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New screens promise 40-hour notebooks

New screens promise 40-hour notebooks

The company is hoping to use existing LCD manufacturing lines to produce its new range of low-power displays.

If you're the type of person who is constantly forgetting to put their gadgets on charge, you'll be itching to get your hands on a laptop based around Pixel Qi's new technology.

According to Yahoo, Mary Lou Jepsen – previously the head of Intel's display division, and then later chief technology officer at Negroponte's One Laptop Per Child – is hoping that her newly-formed company will revolutionise the laptop industry.

Rather than concentrate on improving the technology behind the battery – hairy work involving worrying chemicals and always gaining the tiniest percentage improvement with each generation – Pixel Qi is looking to use display technology developed as part of the One Laptop Per Child program to dramatically reduce the amount of energy a laptop needs in order to run – and the company is talking about devices capable of running between 20 and 40 hours without a recharge.

Jepsen believes that the inventions her company is working on “go well beyond the [One Laptop Per Child] screen that we are developing right now,” and claims that the low power draw of the new screens is such that “we can enable an increase of 5-10x battery life between charges compared with a standard notebook.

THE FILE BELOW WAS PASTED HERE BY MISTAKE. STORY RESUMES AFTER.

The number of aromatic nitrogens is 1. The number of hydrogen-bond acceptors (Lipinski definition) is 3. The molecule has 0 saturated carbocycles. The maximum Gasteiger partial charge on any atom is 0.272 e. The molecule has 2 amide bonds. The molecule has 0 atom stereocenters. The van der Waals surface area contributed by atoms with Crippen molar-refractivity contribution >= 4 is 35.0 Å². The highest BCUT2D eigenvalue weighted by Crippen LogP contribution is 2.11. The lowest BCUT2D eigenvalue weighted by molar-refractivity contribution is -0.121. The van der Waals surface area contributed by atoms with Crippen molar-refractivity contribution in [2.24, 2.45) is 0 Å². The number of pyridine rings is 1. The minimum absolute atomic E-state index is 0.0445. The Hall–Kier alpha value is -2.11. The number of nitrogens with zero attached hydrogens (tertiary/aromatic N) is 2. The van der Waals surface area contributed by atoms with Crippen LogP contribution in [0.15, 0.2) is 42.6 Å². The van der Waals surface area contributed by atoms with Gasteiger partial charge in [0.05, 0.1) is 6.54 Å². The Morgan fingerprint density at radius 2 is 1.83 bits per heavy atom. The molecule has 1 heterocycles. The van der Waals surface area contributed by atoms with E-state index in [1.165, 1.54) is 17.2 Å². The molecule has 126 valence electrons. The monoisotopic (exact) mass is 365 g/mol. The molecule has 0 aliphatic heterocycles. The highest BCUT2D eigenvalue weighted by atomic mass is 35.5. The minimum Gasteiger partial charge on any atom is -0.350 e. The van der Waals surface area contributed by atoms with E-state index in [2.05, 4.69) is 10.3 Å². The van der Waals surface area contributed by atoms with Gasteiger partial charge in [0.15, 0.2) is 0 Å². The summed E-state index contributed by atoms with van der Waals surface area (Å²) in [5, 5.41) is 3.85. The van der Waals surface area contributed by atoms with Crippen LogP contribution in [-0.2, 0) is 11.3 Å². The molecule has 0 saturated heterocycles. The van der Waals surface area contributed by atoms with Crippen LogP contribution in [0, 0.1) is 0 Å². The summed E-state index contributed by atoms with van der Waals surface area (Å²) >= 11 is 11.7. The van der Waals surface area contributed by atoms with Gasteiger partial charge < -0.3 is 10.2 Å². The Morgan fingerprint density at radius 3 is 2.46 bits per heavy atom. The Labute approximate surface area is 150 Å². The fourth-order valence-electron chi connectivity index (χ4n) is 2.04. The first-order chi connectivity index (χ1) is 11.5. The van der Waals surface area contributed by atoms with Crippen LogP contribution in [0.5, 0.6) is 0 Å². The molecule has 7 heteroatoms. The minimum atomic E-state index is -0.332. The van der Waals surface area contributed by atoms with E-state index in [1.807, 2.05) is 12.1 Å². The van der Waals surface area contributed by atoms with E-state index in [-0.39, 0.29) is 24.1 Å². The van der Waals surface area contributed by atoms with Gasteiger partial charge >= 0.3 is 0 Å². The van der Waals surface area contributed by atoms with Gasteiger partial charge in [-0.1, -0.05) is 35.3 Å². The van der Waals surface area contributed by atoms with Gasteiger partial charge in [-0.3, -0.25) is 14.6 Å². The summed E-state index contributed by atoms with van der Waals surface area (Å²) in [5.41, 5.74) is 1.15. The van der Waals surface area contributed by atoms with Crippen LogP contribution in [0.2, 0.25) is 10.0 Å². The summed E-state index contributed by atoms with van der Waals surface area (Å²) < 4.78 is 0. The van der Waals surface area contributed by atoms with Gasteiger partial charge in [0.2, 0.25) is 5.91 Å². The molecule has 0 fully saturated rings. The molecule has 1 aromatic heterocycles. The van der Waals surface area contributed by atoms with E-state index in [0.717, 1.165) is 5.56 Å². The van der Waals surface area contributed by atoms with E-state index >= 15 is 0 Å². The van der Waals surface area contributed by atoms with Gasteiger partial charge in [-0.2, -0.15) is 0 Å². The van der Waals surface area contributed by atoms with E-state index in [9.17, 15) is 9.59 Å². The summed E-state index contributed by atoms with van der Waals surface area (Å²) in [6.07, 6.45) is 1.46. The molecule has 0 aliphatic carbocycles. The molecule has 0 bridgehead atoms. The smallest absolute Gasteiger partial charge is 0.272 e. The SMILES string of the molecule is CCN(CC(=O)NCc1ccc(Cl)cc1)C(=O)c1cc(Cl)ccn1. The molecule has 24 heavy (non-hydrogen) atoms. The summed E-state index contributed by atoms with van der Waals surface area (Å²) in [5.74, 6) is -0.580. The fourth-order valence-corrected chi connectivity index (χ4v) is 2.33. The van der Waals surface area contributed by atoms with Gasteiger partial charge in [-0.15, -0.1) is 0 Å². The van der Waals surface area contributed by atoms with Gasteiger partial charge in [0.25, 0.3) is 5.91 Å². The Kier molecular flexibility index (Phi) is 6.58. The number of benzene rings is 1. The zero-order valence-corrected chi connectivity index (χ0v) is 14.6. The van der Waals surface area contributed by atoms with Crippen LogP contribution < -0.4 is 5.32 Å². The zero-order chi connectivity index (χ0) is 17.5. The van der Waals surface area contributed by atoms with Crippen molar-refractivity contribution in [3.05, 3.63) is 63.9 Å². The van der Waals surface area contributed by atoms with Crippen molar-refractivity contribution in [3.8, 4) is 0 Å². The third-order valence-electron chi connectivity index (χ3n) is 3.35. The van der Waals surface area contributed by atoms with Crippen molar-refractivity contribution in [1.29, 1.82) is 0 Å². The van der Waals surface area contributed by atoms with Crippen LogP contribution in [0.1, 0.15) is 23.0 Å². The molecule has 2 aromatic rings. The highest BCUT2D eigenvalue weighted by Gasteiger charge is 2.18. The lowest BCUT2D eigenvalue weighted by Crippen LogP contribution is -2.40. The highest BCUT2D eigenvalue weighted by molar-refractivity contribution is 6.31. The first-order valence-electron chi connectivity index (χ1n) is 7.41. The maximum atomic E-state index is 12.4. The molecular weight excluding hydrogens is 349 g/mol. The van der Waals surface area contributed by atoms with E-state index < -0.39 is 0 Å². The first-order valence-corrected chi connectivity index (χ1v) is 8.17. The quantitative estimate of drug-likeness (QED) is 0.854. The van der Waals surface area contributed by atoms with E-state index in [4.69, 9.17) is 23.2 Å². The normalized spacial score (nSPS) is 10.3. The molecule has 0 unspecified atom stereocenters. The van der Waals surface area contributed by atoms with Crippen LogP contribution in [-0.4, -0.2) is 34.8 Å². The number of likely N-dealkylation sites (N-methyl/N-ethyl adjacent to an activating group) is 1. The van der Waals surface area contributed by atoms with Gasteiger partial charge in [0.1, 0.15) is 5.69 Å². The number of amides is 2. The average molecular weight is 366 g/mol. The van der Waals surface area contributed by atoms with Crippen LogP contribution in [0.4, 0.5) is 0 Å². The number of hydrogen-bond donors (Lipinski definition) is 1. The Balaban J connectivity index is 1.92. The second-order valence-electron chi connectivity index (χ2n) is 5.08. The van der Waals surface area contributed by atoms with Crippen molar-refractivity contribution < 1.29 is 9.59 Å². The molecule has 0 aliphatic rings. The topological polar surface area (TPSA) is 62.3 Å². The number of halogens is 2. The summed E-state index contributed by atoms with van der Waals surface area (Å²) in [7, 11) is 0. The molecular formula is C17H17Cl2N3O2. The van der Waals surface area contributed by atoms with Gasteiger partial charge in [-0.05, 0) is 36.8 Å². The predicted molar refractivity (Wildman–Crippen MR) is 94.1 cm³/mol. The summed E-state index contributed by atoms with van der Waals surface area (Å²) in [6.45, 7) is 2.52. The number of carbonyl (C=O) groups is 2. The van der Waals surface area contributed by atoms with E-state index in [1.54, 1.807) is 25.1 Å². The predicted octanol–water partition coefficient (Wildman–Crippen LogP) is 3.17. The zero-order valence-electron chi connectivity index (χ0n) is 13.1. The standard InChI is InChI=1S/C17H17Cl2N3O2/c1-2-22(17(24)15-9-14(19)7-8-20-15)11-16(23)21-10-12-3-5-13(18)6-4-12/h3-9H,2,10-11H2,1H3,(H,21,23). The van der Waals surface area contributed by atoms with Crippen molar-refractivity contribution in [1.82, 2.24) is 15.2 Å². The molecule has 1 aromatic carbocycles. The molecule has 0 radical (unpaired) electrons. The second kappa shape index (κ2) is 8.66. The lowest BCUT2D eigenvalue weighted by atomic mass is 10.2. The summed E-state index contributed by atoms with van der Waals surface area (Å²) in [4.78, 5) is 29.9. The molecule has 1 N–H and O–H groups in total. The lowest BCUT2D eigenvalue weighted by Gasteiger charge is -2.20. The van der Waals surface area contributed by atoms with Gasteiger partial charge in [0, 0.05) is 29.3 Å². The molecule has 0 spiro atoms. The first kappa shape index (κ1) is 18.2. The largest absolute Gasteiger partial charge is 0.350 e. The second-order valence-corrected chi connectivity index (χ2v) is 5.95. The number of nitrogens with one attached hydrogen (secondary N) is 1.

The displays – which will include ultra-low power LCD ranges for notebooks and netbooks alongside colour electronic paper screens for e-book readers – are likely to start shipping later next year.

Hoping that the technology will have proven itself the next time you're looking to upgrade your laptop, or is anything more than a ten-hour runtime a waste? Share your thoughts over in the forums.

13 Comments

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StephenK 1st December 2008, 13:36 Quote
Looks very exciting indeed. I'll be getting one of these for my EeePc then :)
M4RTIN 1st December 2008, 13:51 Quote
arent the olpc screens a bit like e-ink, they only take power when something changes.. all you need for something like an ultramobile though forweb browsing and whatnot
n3mo 1st December 2008, 14:51 Quote
Well, this won't work. Do a simple test - turn off your EEE's screen and see how long it will go on battery. You might hit 8-9 hours or so, but no longer. Today's LED-backlit screens are pretty good power-savers as they are.